Enforcement Expo Peek

Jan. 15, 2007
A key attraction of Enforcement Expo is the unique environment.

Imagine law enforcement enjoying the education only hands-on experiences can offer, networking new ideas in the industry and previewing the possible technologies that could change, shape and revolutionize the future of law enforcement — and that was only last year.

A key attraction of Enforcement Expo is the learning environment with many opportunities to network and update officers and attendees on new techniques that enhance performance and officer safety.

"The expo focuses on any type of law enforcement agency from police departments to the Coast Guard, and ATF offices in the regional Midwest geographic area," says Dave Caplin, show manager. "The idea is to bring together a variety of law enforcement communities to network and learn from each other."

"Enforcement Expo is unique in the fact that there are so many hands-on opportunities for the people attending," says Jay MacDonald, state secretary of the Ohio Fraternal Order of Police (FOP). "The expo is the best chance in the Midwest to see the newest equipment."

Rockin' Ohio
Law enforcement's fastest growing regional industry event promises to continue delivering innovative hands-on activities, demonstrations and insightful seminars. Growing to nearly 400 booths, Enforcement Expo's reputation in the law enforcement community can only grow stronger.

Admission to the 2007 expo, which will take place July 11 and 12 at the I-X Center in Cleveland, Ohio, grants access to the expanded conference including new sessions focusing on school safety issues. A half-day workshop, led by nationally recognized school safety expert Ken Trump, is planned for the opening day, July 11.

A two-day seminar and conference pass is $75, with a special $50 rate for FOP members from any state. Admission to the exhibition and access to the hands-on interactive demonstrations continues to be free.

"According to a survey during last year's expo, 96 percent of attendees said they'd highly recommend co-workers to attend this year," says Caplin.

Enforcement Expo provides more opportunities for officers and attendees to participate than a more traditionally focused event.

So many exciting indoor and outdoor activities are planned for the expo that attendees will have to decide whether to test their vehicle control skills, shooting skills or test drive new patrol squad models from major vehicle manufacturers.

Expansion of the Live Drive, sponsored by Ford, General Motors and DaimlerChrysler, and the skid car driving skills course, presented by DriveTeam, allows attendees to test drive new squad car models and test vehicle control skills in a safe and controlled environment.

The Live Fire shooting trailer returns. New to the Live Fire experience is the expansion to high-caliber weapons through the participation of the Cleveland Police Department and its shooting range located only 10 minutes from the show location.

"Given the limited budgets facing many police departments and agencies," says Caplin, "offering realism to attendees for free makes it that much easier to add to the experience and makes it that much more compelling and fun."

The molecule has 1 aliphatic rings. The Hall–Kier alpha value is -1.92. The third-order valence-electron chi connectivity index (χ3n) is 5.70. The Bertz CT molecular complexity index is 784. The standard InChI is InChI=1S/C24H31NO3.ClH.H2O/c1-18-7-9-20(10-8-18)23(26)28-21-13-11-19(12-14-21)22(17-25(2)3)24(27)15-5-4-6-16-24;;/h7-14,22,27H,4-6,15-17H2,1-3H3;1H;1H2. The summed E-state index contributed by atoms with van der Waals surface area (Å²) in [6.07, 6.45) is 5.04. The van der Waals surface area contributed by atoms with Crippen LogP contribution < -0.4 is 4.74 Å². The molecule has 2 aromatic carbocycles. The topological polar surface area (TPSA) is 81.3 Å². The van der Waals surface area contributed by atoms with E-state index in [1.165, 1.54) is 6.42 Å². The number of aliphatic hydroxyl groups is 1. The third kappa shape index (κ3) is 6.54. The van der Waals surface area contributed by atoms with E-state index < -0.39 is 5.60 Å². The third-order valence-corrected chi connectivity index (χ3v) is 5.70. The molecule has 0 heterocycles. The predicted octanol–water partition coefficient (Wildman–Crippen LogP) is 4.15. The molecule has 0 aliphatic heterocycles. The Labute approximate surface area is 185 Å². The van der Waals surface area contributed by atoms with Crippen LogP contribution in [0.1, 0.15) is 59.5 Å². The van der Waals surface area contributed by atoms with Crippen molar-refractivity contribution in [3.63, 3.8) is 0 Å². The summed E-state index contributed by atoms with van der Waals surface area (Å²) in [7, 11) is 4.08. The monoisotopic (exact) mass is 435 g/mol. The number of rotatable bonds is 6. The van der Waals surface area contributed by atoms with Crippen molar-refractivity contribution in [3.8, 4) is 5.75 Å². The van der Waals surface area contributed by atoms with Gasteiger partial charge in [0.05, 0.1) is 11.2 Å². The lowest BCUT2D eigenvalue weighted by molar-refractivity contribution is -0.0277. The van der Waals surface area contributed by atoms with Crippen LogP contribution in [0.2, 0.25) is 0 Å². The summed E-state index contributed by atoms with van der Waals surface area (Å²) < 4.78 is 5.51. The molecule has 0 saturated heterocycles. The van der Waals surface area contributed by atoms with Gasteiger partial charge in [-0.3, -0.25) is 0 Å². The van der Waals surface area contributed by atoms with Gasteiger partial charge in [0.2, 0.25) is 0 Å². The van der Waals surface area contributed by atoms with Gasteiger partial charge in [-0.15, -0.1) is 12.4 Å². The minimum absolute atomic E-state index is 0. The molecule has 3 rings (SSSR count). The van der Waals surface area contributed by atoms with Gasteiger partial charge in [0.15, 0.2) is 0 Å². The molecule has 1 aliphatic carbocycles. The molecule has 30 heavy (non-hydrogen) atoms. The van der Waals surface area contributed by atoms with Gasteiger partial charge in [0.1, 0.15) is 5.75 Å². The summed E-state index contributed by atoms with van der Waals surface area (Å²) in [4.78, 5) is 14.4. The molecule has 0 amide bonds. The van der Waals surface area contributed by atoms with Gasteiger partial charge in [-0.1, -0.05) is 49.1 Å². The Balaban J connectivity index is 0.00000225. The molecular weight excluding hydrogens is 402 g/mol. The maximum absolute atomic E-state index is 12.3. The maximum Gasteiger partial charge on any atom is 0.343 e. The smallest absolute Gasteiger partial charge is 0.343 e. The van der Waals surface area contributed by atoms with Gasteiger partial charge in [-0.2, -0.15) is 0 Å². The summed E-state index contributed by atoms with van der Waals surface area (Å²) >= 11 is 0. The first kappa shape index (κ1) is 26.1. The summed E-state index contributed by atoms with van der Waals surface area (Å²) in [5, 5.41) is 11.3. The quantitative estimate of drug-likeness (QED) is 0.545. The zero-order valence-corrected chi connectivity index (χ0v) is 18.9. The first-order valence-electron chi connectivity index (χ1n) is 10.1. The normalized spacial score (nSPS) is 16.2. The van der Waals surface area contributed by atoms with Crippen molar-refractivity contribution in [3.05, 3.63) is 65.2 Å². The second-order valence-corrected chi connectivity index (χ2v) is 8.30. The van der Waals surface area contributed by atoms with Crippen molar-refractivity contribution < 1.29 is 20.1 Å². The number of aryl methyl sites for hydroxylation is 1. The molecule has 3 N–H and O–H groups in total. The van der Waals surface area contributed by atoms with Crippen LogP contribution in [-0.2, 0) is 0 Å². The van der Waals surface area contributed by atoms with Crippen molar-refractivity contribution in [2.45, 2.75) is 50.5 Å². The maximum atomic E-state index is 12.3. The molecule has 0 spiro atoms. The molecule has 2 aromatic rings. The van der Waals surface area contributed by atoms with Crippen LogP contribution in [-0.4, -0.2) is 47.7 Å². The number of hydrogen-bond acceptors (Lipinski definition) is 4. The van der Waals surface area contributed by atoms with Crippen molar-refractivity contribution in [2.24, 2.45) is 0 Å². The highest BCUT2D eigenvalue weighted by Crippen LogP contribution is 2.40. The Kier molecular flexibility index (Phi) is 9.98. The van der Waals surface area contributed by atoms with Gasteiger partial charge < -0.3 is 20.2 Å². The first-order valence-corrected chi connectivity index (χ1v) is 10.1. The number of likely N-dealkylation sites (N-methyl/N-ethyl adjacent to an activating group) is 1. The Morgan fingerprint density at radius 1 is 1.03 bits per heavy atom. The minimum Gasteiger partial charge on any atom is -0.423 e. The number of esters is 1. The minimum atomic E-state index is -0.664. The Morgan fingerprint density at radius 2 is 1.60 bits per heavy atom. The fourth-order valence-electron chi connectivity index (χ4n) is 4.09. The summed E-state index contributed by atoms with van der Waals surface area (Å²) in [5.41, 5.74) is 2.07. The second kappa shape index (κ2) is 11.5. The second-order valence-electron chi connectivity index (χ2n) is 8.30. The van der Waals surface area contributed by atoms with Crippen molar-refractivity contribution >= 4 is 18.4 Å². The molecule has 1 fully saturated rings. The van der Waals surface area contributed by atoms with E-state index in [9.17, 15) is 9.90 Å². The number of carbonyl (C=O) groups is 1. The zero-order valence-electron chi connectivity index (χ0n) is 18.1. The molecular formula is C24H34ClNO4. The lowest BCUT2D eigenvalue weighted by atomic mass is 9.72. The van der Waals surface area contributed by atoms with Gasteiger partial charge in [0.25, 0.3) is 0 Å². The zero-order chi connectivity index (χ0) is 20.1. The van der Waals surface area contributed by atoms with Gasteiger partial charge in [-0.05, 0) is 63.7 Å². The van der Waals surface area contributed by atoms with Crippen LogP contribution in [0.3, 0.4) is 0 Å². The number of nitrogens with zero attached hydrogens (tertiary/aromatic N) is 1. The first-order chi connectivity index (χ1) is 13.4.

The conferences and seminars, organized by co-sponsor the Ohio FOP, will be focusing on a variety of issues such as: tactical, homeland security, labor relations and school safety issues. The program is currently in development and details will be announced shortly.

"The Cleveland Police are excited to have Enforcement Expo in Cleveland once again," says Lt. Thomas Stacho, public information officer of the Cleveland PD. "The opportunities to review the latest in law enforcement technology is certainly a benefit to us and to the area's police agencies."

Brand new to the expo is the display and judging of the Cygnus Law Enforcement Group's 2007 Innovation Awards. The Innovation Awards recognizes those outstanding companies whose products respond to law enforcement market challenges with creativity and innovation.

The 2007 Innovation Awards products are distributed into 17 categories: communications, computers, corrections, firearms, firearms accessories, forensics, hazmat/WMD, less-lethal, security, software, surveillance, tactical, traffic enforcement, training, uniforms and body armor, vehicles, and vehicle accessories. A new recognition also will be given this year — a "People's Choice" award based upon Enforcement Expo attendee judging.

The 2006 Innovation Awards winning products also will be highlighted in a pavilion for viewing at the expo.

A special thanks goes to the Cleveland Police Department, Ohio State Highway Patrol, Buckeye State Sheriffs' Association and the Ohio Tactical Officers Association for assisting in the enhancement and growth of Enforcement Expo.

For more information about the 2007 Enforcement Expo seminars, conferences or hands-on activities, visit www.enforcementexpo.com.

About the Author

Jonathan Kozlowski

Jonathan Kozlowski was with Officer.com, Law Enforcement Technology, and Law Enforcement Product News from August 2006 to 2020.

As former Managing Editor for Officer Media Group, he brought a dedicated focus to the production of the print publications and management of the Officer.com online product and company directory. You can connect with Jonathan through LinkedIn.

Jonathan participated as a judge for the 2019 and 2020 FOLIO: Eddie & Ozzie Awards. In 2012, he received an APEX Award of Excellence in the Technology & Science Writing category for his article on unmanned aerial vehicles (UAVs) in police work, aptly titled "No Runway Needed".

He typically does not speak in the third person.

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